Minn. official’s interpretation of student restraint law draws more confusion over SRO programs

The Hennepin County attorney’s interpretation of the student restraint law “puts us back to where we were roughly two weeks ago, Minn. Chiefs of Police Association Executive Director Jeff Potts said

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By Eder Campuzano
Star Tribune

MINNEAPOLIS — Hennepin County Attorney Mary Moriarty has sown fresh confusion over the fate of school resource officer programs a week after Minnesota Attorney General Keith Ellison offered a clarification intended to settle the issue.

While Ellison said school resource officers may restrain students if they’re breaking the law, Moriarty on Wednesday gave law enforcement officials under her jurisdiction a different interpretation.

The upshot of Moriarty’s letter, first reported by KARE 11 and obtained by the Star Tribune, is that school resource officers should only restrain students if they pose the risk of physical threat to themselves or others. That’s the same authority that bus drivers or other school employees currently hold.

“This statutory change indicates that the legislature wants SROs aligned with school personnel in terms of the tools used to interact with youth in schools,” Moriarty wrote.

Jeff Potts, executive director of the Minnesota Chiefs of Police Association, said Moriarty’s interpretation of the student restraint law “puts us back to where we were roughly two weeks ago.”

That’s when Minnesota Republicans and several law enforcement officials pushed Gov. Tim Walz to order the Legislature into a special session to amend the law. House Minority Leader Lisa Demuth, R-Cold Spring, renewed that call in response to Moriarty’s letter.

“Waiting until next session — six months into the school year — to even consider making changes is not acceptable,” Demuth said in a statement. “House Republicans are ready to hold hearings and develop a bipartisan fix that puts the safety of our students and teachers first.”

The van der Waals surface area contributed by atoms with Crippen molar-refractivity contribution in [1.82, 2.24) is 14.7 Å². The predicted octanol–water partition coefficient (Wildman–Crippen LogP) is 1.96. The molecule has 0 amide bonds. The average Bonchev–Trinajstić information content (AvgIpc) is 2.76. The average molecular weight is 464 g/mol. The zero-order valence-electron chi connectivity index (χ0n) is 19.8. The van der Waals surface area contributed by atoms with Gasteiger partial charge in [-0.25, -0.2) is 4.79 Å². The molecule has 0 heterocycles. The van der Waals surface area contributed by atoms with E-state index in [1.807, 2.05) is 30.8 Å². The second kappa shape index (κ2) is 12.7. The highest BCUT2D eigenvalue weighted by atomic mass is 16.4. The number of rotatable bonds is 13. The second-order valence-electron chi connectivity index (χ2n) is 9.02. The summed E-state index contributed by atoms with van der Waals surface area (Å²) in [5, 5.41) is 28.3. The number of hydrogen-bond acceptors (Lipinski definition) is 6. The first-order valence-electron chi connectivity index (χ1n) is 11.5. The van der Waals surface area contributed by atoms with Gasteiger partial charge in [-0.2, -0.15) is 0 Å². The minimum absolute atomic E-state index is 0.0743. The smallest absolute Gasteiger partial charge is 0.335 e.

Late last week, several associations representing Minnesota law enforcement officials gave members the go-ahead to reinstate school resource officer programs. That was based on Ellison’s assurances that police stationed in schools would not be held to a different standard than their colleagues when it came to enforcing the law and that legislators would clarify language in state law to that effect next year.

Still, Hennepin County law enforcement officials wanted to hear directly from the top attorney in their jurisdiction, Potts said, and asked Moriarty to weigh in.

Hennepin County police chiefs “know they can ask [Moriarty] questions directly and seek her guidance, and that the county attorney will be direct and honest in response, even as they recognize we cannot provide their departments with legal advice,” Moriarty’s office said in a statement.

Anoka-Hennepin school district spokesman Jim Skelly said officials there are still meeting with law enforcement agencies to determine what next steps might be.

“It’s up to each department to make its own decision and we want to be good partners in that,” Skelly said.

The Anoka County Attorney’s Office has said it will use Ellison’s interpretation of the restraint law when it considers lawsuits filed against officers. The difference in opinion makes it difficult to find a uniform policy in a district that has schools in different jurisdictions.

Police departments have varied in their reactions in the days since state and county officials clarified stances on the student restraint law. Bloomington Police Chief Booker Hodges, who expanded the school resource officer program at the start of this academic year, said he’s staying the course in light of Moriarty’s guidance.

Still, he’s concerned that attorneys at the state and county level differ in their interpretation of the law.

“We need our legal folks to work in partnership with each other,” Hodges said. “And obviously that’s not happening right now. That creates confusion for our folks.”

In Prior Lake, which is in Scott County, City Manager Jason Wedel said: “We are not returning our SRO until the law is changed.”

Star Tribune staff writer Kim Hyatt contributed to this report.

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